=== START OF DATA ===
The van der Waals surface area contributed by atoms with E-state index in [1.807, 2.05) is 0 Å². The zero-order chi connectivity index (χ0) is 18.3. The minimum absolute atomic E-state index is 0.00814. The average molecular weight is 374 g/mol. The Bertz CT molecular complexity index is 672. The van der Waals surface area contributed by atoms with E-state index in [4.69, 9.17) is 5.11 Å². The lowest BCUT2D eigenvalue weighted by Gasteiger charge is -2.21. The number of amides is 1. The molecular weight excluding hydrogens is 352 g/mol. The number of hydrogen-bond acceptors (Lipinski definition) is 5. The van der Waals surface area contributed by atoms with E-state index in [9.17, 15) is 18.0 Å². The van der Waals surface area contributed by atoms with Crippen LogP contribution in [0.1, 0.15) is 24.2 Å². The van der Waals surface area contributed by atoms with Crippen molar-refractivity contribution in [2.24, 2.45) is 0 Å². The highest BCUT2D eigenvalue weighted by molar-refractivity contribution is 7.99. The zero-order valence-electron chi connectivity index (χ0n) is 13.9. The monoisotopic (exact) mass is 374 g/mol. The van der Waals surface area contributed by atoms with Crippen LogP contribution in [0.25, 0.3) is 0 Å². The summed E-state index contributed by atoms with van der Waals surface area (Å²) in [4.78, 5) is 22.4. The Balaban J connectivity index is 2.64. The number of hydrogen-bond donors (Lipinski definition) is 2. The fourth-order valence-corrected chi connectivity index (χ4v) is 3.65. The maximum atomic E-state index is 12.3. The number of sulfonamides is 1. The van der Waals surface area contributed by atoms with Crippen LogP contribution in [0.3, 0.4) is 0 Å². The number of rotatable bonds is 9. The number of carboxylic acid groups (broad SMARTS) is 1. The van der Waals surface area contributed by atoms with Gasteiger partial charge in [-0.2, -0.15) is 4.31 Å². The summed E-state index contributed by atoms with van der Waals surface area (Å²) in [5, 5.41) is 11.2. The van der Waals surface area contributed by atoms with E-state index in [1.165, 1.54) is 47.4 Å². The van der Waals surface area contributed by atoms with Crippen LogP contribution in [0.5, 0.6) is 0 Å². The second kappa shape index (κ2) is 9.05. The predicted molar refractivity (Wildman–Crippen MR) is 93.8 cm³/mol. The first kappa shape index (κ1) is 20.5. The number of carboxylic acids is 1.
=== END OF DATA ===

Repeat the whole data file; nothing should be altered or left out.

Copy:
The van der Waals surface area contributed by atoms with E-state index in [1.807, 2.05) is 0 Å². The zero-order chi connectivity index (χ0) is 18.3. The minimum absolute atomic E-state index is 0.00814. The average molecular weight is 374 g/mol. The Bertz CT molecular complexity index is 672. The van der Waals surface area contributed by atoms with E-state index in [4.69, 9.17) is 5.11 Å². The lowest BCUT2D eigenvalue weighted by Gasteiger charge is -2.21. The number of amides is 1. The molecular weight excluding hydrogens is 352 g/mol. The number of hydrogen-bond acceptors (Lipinski definition) is 5. The van der Waals surface area contributed by atoms with E-state index in [9.17, 15) is 18.0 Å². The van der Waals surface area contributed by atoms with Crippen LogP contribution in [0.1, 0.15) is 24.2 Å². The van der Waals surface area contributed by atoms with Crippen molar-refractivity contribution in [2.24, 2.45) is 0 Å². The highest BCUT2D eigenvalue weighted by molar-refractivity contribution is 7.99. The zero-order valence-electron chi connectivity index (χ0n) is 13.9. The monoisotopic (exact) mass is 374 g/mol. The van der Waals surface area contributed by atoms with Crippen LogP contribution in [0.25, 0.3) is 0 Å². The summed E-state index contributed by atoms with van der Waals surface area (Å²) in [4.78, 5) is 22.4. The Balaban J connectivity index is 2.64. The number of hydrogen-bond donors (Lipinski definition) is 2. The fourth-order valence-corrected chi connectivity index (χ4v) is 3.65. The maximum atomic E-state index is 12.3. The number of sulfonamides is 1. The van der Waals surface area contributed by atoms with Crippen LogP contribution in [0.3, 0.4) is 0 Å². The number of rotatable bonds is 9. The number of carboxylic acid groups (broad SMARTS) is 1. The van der Waals surface area contributed by atoms with Gasteiger partial charge in [-0.2, -0.15) is 4.31 Å². The summed E-state index contributed by atoms with van der Waals surface area (Å²) in [5, 5.41) is 11.2. The van der Waals surface area contributed by atoms with E-state index in [1.165, 1.54) is 47.4 Å². The van der Waals surface area contributed by atoms with Crippen LogP contribution in [0.5, 0.6) is 0 Å². The second kappa shape index (κ2) is 9.05. The predicted molar refractivity (Wildman–Crippen MR) is 93.8 cm³/mol. The first kappa shape index (κ1) is 20.5. The number of carboxylic acids is 1.